From October 17 to 30, a temporary prefab “neighborhood” in Philadelphia will offer an optimistic view of what a revitalized city might look like in the near future. A Clean Break, curated by Minima Gallery, will be a central event of DesignPhiladelphia, an annual series of lectures, studio tours, and exhibitions organized by the Design Center at Philadelphia University. Part of Minima’s show will take place in a vacant lot on South Broad Street, just down the street from Philadelphia City Hall (1901).

A Clean Break opens three days before the closing of a similar exhibition in New York City: MoMA’s Home Delivery. According to curators Barry Bergdoll and Peter Christensen, Home Delivery was “about the process of making architecture ... and the process of making an architecture show.” But A Clean Break, for which planning began in January, focuses on how prefab can be integrated, realistically, into a cityscape. As Oliver explains, “We’re asking ‘what is the potential for urban infill?’”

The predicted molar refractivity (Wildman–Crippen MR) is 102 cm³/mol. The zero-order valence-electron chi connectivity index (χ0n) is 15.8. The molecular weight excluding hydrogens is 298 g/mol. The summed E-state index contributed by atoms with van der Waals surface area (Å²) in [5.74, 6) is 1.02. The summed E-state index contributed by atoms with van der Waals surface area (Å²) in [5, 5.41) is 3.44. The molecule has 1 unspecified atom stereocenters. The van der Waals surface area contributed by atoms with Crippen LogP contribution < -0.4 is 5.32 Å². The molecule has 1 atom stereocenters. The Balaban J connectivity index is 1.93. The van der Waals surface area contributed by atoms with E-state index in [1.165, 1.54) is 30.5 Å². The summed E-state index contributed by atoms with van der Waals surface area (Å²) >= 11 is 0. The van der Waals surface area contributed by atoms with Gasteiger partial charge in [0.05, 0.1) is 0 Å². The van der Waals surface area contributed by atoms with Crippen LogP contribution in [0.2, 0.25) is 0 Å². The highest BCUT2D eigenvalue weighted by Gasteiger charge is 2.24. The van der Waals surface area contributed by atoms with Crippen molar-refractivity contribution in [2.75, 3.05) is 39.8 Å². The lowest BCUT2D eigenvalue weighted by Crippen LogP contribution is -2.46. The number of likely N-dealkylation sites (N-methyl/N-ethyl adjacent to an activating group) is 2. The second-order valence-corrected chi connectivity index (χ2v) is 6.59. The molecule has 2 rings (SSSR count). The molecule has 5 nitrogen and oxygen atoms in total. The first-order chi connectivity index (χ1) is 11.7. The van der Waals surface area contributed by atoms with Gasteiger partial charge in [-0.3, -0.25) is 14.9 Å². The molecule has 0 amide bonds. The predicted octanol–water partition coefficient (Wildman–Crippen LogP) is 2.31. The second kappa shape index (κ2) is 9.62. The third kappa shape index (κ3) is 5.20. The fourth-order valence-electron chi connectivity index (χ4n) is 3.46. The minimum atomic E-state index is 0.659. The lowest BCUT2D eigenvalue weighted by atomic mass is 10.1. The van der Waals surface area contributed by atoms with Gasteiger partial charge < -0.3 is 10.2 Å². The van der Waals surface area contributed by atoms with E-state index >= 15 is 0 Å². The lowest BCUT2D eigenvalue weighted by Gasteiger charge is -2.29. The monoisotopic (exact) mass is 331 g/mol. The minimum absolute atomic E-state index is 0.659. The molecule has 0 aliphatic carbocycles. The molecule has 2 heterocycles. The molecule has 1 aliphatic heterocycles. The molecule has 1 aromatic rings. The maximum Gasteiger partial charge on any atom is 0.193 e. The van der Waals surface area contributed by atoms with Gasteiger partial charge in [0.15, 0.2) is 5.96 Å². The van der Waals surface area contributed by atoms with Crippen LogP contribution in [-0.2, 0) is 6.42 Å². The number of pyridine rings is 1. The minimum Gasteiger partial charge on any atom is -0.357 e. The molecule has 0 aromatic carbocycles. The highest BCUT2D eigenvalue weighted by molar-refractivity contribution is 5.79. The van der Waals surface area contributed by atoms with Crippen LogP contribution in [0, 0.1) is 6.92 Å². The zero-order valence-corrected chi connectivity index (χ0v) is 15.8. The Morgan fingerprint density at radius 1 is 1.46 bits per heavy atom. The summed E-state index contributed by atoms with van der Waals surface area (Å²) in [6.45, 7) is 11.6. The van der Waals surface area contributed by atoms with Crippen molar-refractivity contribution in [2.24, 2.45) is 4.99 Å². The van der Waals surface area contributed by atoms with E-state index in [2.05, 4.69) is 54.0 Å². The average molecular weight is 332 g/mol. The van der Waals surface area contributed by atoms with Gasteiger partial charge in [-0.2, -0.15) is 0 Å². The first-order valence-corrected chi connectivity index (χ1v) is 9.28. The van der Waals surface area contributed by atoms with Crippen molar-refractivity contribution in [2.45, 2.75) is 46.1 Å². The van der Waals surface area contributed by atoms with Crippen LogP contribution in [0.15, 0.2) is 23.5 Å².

The exhibition will showcase renderings of residences designed by Gans Studio & dArchitects, Studio 804, and Interface Studio Architects, and will be augmented by a pair of assembled prefab dwellings, Alchemy Architects’ WeeHouse and Sustain Design Studio’s MiniHome. Most of the designs are scalable or customizable, and several are already in production. “We’re focused on affordability and existing technology,“ Oliver says.

The show also will highlight the importance of sustainable design in an urban environment. Representatives from the Philadelphia Bike Coalition will discuss the city’s planned bike-share program at an informational kiosk, and a small urban farming system commissioned by Minima will be displayed in the lot alongside the prefab structures.

Alternative energy will figure heavily in A Clean Break. Washington, D.C.’s Reluminati will display its portable, scalable solar power generator, while Brooklyn’s SMIT studio has designed a bus stop covered in photovoltaic film that powers overhead lights and electrical outlets.

A Clean Break is free and open to the public. For more information, visit the exhibition Web site.